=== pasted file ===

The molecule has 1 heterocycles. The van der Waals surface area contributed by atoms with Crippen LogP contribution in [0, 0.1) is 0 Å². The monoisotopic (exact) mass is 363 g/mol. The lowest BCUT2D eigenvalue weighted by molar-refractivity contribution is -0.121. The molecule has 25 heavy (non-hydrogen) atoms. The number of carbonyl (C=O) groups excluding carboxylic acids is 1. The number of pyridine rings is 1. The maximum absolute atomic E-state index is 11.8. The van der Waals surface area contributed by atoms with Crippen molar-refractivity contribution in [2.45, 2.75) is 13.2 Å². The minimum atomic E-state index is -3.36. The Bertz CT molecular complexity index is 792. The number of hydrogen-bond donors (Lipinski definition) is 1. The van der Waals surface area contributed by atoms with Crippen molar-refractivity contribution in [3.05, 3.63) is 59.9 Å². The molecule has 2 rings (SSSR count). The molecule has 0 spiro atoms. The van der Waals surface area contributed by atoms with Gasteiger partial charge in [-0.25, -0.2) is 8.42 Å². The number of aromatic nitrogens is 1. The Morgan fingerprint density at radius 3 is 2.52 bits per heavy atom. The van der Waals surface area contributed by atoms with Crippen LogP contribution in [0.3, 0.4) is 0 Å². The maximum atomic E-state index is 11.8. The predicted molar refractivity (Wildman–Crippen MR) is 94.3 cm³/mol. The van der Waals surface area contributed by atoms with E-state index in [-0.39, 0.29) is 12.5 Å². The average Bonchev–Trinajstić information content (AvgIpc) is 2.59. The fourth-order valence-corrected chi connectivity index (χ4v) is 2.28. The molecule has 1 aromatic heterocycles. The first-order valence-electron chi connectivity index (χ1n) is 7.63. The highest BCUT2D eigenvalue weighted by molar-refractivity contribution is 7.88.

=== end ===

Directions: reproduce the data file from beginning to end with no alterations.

The molecule has 1 heterocycles. The van der Waals surface area contributed by atoms with Crippen LogP contribution in [0, 0.1) is 0 Å². The monoisotopic (exact) mass is 363 g/mol. The lowest BCUT2D eigenvalue weighted by molar-refractivity contribution is -0.121. The molecule has 25 heavy (non-hydrogen) atoms. The number of carbonyl (C=O) groups excluding carboxylic acids is 1. The number of pyridine rings is 1. The maximum absolute atomic E-state index is 11.8. The van der Waals surface area contributed by atoms with Crippen molar-refractivity contribution in [2.45, 2.75) is 13.2 Å². The minimum atomic E-state index is -3.36. The Bertz CT molecular complexity index is 792. The number of hydrogen-bond donors (Lipinski definition) is 1. The van der Waals surface area contributed by atoms with Crippen molar-refractivity contribution in [3.05, 3.63) is 59.9 Å². The molecule has 2 rings (SSSR count). The molecule has 0 spiro atoms. The van der Waals surface area contributed by atoms with Gasteiger partial charge in [-0.25, -0.2) is 8.42 Å². The number of aromatic nitrogens is 1. The Morgan fingerprint density at radius 3 is 2.52 bits per heavy atom. The van der Waals surface area contributed by atoms with Crippen LogP contribution in [0.3, 0.4) is 0 Å². The maximum atomic E-state index is 11.8. The predicted molar refractivity (Wildman–Crippen MR) is 94.3 cm³/mol. The van der Waals surface area contributed by atoms with E-state index in [-0.39, 0.29) is 12.5 Å². The average Bonchev–Trinajstić information content (AvgIpc) is 2.59. The fourth-order valence-corrected chi connectivity index (χ4v) is 2.28. The molecule has 1 aromatic heterocycles. The first-order valence-electron chi connectivity index (χ1n) is 7.63. The highest BCUT2D eigenvalue weighted by molar-refractivity contribution is 7.88.